The study used three main sources of data: death rates involving all opiates, prescription opioids and synthetic opioids from January 1999 through the end of 2017; the history of marijuana legalization in each state (including when legislation was passed and when dispensaries opened for business) and state-level demographic information. During the study period, 29 states had approved medical cannabis, while recreational marijuana was legalized in eight states plus the District of Columbia. According to the Centers for Disease Control and Prevention, the number of opioid-related deaths has increased six times over between 1999 and 2017. Additionally, 36 percent of the 47,600 opioid overdoes in 2017 involved prescription opioids.

After running several statistical and mathematical models that included checks to ensure their results were consistent, the study’s authors found that broader adult-use laws reduce a state’s opioid death rate between 20 percent (for all opiates and prescription opioids) to 35 percent (for synthetic opioids).

“Recreational marijuana laws affect a much larger population than medical marijuana laws, yet we know relatively little about their effects,” study co-author Nathan W. Chan, PhD said in a press release. “Focusing on the recent wave of recreational marijuana laws in the U.S., we find that opioid mortality rates drop when recreational marijuana becomes widely available via dispensaries.”

“Our estimates are sizable,” the study itself states. “For reference, the average never-legalizer state has 4.82 fatalities per 100,000 people from All Opiates (Synthetic Opioids) annually, while for the average [medical marijuana law] state, these are 6.067 and 0.856 per 100,000 people. Thus, our estimates imply annual reductions in All Opioid mortality between 1.01 and 1.27 deaths per 100,000 people for non-[recreational marijuana law] states, on average. For a state with a population of 5 million (near the nationwide median), this would save on the order of 50 lives per year, or roughly 10 averted deaths from Synthetic Opioids alone.”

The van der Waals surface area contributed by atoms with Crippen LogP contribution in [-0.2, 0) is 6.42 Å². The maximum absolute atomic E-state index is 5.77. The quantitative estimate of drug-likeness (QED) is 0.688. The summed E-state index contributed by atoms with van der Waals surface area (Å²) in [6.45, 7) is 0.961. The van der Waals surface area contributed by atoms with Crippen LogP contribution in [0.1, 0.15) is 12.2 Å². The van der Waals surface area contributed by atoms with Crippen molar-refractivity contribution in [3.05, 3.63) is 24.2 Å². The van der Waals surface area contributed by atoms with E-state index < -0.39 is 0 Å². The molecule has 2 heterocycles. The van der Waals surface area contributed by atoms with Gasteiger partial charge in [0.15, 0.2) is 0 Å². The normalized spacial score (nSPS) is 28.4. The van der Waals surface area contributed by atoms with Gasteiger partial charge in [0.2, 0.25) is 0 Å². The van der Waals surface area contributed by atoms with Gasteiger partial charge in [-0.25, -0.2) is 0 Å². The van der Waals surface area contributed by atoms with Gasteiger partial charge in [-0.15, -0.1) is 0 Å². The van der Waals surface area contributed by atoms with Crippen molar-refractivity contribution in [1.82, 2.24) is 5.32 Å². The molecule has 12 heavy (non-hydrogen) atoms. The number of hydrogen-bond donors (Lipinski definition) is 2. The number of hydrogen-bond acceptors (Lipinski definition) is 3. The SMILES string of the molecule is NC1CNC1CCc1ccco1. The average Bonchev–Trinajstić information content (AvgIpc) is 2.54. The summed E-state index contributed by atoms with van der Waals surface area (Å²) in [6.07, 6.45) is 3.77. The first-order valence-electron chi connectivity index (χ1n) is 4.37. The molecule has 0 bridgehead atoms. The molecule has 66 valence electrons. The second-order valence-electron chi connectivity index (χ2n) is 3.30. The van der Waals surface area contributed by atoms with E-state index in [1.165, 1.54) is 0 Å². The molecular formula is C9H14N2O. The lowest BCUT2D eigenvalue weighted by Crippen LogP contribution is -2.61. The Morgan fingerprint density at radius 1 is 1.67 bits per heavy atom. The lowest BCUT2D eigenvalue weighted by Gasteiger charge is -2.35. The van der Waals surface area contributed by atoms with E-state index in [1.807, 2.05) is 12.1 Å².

Those are conservative estimates, the authors add.

Additionally, models showed that white people and women saw the highest reductions in synthetic opioid deaths in states that legalized recreational cannabis: Whites experienced a 32 percent decrease, while the statistical effect for women was larger and “highly statistically significant” compared to what they found for men.

The authors did not identify what mechanism is responsible for this reduction in mortality rates, though past research suggests people who can legally access marijuana may substitute it for opioids. A recent study, for example, found the majority of people who shopped at cannabis retail shops reported using marijuana to help with pain and sleep.

The new study’s authors do stress, however, that the causal effect they identified is “highly robust.”

“Our bedrock findings remain unmoved by variations in modeling assumptions and selections of control variables, and our findings are further corroborated through placebo tests,” they write. “Our results show that there are substantial ancillary benefits to marijuana legalization, especially [recreational marijuana laws], and they offer important food for thought as many states continue to contemplate expansions to both medical and recreational marijuana access.”

Their findings support a growing body of research that has linked the availability of medical marijuana dispensaries with a drop in the rate of local opioid-related deaths.

In fact, that was the focus of the second cannabis-related study published recently in Economic Inquiry. According to its findings, after a medical cannabis dispensary opened in a county, prescription opioid deaths fell locally by approximately 11 percent. These results, the author writes, suggest “a substitutability between marijuana and opioids.”

“Furthermore,” the study concludes, “the unintended beneficial effects of allowing for marijuana dispensary operations should be considered by policymakers as they aim to curtail narcotic abuse and limit the impact of the opioid epidemic.”

New Analysis Explores Relationship Between Medical Marijuana And Opioid Overdoses